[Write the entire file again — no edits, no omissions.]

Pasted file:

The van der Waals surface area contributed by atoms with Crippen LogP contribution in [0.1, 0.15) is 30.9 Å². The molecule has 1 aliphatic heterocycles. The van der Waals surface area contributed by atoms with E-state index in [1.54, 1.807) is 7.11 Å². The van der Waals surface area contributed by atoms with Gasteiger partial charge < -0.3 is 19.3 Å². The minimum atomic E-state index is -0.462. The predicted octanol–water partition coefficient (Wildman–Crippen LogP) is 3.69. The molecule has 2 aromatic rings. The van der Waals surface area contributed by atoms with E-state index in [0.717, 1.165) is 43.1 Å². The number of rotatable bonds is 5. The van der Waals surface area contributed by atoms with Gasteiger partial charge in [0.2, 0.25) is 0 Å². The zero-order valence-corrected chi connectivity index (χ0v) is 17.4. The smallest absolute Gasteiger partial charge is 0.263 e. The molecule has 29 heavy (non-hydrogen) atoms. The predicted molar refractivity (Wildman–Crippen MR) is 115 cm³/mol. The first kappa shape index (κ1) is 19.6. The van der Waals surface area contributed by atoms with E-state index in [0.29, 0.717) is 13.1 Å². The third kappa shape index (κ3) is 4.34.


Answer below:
The van der Waals surface area contributed by atoms with Crippen LogP contribution in [0.1, 0.15) is 30.9 Å². The molecule has 1 aliphatic heterocycles. The van der Waals surface area contributed by atoms with E-state index in [1.54, 1.807) is 7.11 Å². The van der Waals surface area contributed by atoms with Gasteiger partial charge < -0.3 is 19.3 Å². The minimum atomic E-state index is -0.462. The predicted octanol–water partition coefficient (Wildman–Crippen LogP) is 3.69. The molecule has 2 aromatic rings. The van der Waals surface area contributed by atoms with E-state index in [0.717, 1.165) is 43.1 Å². The number of rotatable bonds is 5. The van der Waals surface area contributed by atoms with Gasteiger partial charge in [0.2, 0.25) is 0 Å². The zero-order valence-corrected chi connectivity index (χ0v) is 17.4. The smallest absolute Gasteiger partial charge is 0.263 e. The molecule has 29 heavy (non-hydrogen) atoms. The predicted molar refractivity (Wildman–Crippen MR) is 115 cm³/mol. The first kappa shape index (κ1) is 19.6. The van der Waals surface area contributed by atoms with E-state index in [0.29, 0.717) is 13.1 Å². The third kappa shape index (κ3) is 4.34.